Summary of ASCL’s response
The Secretary of State issued the remit for the STRB’s 30th report on 18 September 2019. The remit covers the following matters for recommendation:
How did we respond?
- An assessment of the adjustments that should be made to the salary and allowance ranges for classroom teachers, unqualified teachers and school leaders to promote recruitment and retention, within the bounds of affordability across the school system as a whole and in the light of the Secretary of State’s views on the need for an uplift to starting salaries.
- Additional advice to schools on the performance-related pay progression pathway for classroom teachers including advisory pay points on the main and upper pay ranges. The STRB’s views on the role of progression to the upper pay range and the continued case for separate main and upper pay ranges.
In our response we welcomed the proposal for £30,000 starting salary for teachers, but also make the case that is essential that this increase is reflected in all salary points within pay ranges to improve teacher retention.
Our recommendations also include:
Why have we taken this view?
- Reinstatement of the advisory pay points to the STPCD, ensuring no detriment to any teacher or leader in the assimilation process. These should be a mandatory element.
- Retention of the separate main and upper pay ranges.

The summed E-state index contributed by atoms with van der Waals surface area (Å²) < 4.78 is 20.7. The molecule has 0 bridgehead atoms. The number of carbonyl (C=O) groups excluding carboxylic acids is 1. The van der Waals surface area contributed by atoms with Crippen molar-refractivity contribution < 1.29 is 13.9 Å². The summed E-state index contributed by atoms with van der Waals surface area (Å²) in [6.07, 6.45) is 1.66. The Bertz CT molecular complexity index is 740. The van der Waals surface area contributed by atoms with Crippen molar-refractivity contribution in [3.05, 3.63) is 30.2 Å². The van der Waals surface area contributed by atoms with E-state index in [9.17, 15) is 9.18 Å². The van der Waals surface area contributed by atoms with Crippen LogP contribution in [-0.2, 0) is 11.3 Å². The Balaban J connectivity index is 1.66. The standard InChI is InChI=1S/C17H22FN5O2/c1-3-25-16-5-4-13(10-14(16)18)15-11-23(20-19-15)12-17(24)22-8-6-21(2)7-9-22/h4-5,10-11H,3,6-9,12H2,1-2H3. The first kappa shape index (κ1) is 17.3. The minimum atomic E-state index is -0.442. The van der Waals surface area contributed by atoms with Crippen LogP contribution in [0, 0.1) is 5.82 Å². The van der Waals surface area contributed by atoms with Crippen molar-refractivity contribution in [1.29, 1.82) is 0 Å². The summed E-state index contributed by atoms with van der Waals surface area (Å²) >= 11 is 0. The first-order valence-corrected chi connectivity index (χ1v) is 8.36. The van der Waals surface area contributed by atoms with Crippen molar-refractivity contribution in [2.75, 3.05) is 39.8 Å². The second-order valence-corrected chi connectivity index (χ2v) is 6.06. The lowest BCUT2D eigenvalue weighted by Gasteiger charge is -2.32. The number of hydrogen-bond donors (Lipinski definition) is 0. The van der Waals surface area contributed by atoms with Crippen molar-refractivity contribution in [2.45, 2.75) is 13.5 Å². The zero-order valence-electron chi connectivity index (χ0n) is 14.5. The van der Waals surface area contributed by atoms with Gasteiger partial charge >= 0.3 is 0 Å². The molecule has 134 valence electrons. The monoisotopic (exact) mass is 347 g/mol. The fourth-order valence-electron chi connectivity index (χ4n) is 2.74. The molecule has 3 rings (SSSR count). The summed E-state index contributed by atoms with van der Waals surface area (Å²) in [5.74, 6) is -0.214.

- Removal of the performance-related pay element of the pay system from the STPCD at the earliest opportunity.
We believe that a significant increase to all pay ranges is required in order to address the erosion of pay since 2010.
There is fragmentation across the system caused by some employers applying the annual uplift to all pay points and some only applying it to the minima and maxima of each range. To ensure equitable treatment for all staff, funding should be provided to assimilate all teachers and leaders who are currently on lower valued points to the minimum advisory pay points as published by joint unions which we are calling to be included in the Document.
It is our view that it would be preferable to make the necessary changes to the current system and ensure that there is more consistent implementation, than to dismantle the whole system and return to a single pay range.
There is currently no evidence that performance-related pay impacts positively on pupil outcomes, and growing evidence that it may have a negative impact on retention and workload.
Read the full consultation response here